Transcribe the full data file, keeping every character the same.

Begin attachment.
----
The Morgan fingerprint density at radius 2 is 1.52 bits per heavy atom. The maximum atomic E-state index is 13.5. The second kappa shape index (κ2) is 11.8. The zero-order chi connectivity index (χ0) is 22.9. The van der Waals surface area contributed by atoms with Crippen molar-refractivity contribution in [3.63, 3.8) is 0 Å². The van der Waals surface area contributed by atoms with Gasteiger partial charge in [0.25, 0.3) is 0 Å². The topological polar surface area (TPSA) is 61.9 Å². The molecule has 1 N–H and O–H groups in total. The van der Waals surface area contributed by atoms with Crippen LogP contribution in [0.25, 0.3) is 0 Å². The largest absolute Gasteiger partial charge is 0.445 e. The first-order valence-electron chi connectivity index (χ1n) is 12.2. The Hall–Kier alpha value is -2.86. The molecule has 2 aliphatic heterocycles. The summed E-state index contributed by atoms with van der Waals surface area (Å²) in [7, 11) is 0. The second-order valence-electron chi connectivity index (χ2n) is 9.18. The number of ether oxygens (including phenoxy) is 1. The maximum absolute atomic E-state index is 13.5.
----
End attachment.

The Morgan fingerprint density at radius 2 is 1.52 bits per heavy atom. The maximum atomic E-state index is 13.5. The second kappa shape index (κ2) is 11.8. The zero-order chi connectivity index (χ0) is 22.9. The van der Waals surface area contributed by atoms with Crippen molar-refractivity contribution in [3.63, 3.8) is 0 Å². The van der Waals surface area contributed by atoms with Gasteiger partial charge in [0.25, 0.3) is 0 Å². The topological polar surface area (TPSA) is 61.9 Å². The molecule has 1 N–H and O–H groups in total. The van der Waals surface area contributed by atoms with Crippen LogP contribution in [0.25, 0.3) is 0 Å². The largest absolute Gasteiger partial charge is 0.445 e. The first-order valence-electron chi connectivity index (χ1n) is 12.2. The Hall–Kier alpha value is -2.86. The molecule has 2 aliphatic heterocycles. The summed E-state index contributed by atoms with van der Waals surface area (Å²) in [7, 11) is 0. The second-order valence-electron chi connectivity index (χ2n) is 9.18. The number of ether oxygens (including phenoxy) is 1. The maximum absolute atomic E-state index is 13.5.